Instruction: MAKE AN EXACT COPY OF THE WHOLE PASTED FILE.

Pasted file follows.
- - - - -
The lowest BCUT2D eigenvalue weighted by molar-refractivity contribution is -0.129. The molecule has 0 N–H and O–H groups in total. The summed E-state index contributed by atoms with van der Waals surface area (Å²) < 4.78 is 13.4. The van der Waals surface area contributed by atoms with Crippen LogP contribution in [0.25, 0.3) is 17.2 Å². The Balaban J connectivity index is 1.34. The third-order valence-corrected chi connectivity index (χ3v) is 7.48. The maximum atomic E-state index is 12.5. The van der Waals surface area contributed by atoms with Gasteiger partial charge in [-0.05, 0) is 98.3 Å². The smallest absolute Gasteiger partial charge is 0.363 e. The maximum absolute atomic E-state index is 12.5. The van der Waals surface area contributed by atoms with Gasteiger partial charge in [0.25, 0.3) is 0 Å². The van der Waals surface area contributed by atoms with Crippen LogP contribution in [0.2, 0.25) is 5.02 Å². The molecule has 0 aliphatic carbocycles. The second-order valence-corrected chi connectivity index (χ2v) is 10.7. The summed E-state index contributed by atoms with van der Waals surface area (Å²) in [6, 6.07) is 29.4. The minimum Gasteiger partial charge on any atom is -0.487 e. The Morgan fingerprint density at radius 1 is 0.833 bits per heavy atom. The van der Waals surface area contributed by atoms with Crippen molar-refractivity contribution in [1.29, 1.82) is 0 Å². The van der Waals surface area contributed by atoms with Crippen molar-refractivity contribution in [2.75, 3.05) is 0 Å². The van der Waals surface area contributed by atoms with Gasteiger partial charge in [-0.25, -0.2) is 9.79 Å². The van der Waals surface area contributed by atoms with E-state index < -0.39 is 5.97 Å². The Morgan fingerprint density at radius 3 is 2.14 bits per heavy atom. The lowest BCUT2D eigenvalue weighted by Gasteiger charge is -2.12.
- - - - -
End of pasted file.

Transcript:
The lowest BCUT2D eigenvalue weighted by molar-refractivity contribution is -0.129. The molecule has 0 N–H and O–H groups in total. The summed E-state index contributed by atoms with van der Waals surface area (Å²) < 4.78 is 13.4. The van der Waals surface area contributed by atoms with Crippen LogP contribution in [0.25, 0.3) is 17.2 Å². The Balaban J connectivity index is 1.34. The third-order valence-corrected chi connectivity index (χ3v) is 7.48. The maximum atomic E-state index is 12.5. The van der Waals surface area contributed by atoms with Gasteiger partial charge in [-0.05, 0) is 98.3 Å². The smallest absolute Gasteiger partial charge is 0.363 e. The maximum absolute atomic E-state index is 12.5. The van der Waals surface area contributed by atoms with Gasteiger partial charge in [0.25, 0.3) is 0 Å². The van der Waals surface area contributed by atoms with Crippen LogP contribution in [0.2, 0.25) is 5.02 Å². The molecule has 0 aliphatic carbocycles. The second-order valence-corrected chi connectivity index (χ2v) is 10.7. The summed E-state index contributed by atoms with van der Waals surface area (Å²) in [6, 6.07) is 29.4. The minimum Gasteiger partial charge on any atom is -0.487 e. The Morgan fingerprint density at radius 1 is 0.833 bits per heavy atom. The van der Waals surface area contributed by atoms with Crippen molar-refractivity contribution in [1.29, 1.82) is 0 Å². The van der Waals surface area contributed by atoms with Crippen molar-refractivity contribution in [2.75, 3.05) is 0 Å². The van der Waals surface area contributed by atoms with Gasteiger partial charge in [-0.25, -0.2) is 9.79 Å². The van der Waals surface area contributed by atoms with E-state index < -0.39 is 5.97 Å². The Morgan fingerprint density at radius 3 is 2.14 bits per heavy atom. The lowest BCUT2D eigenvalue weighted by Gasteiger charge is -2.12.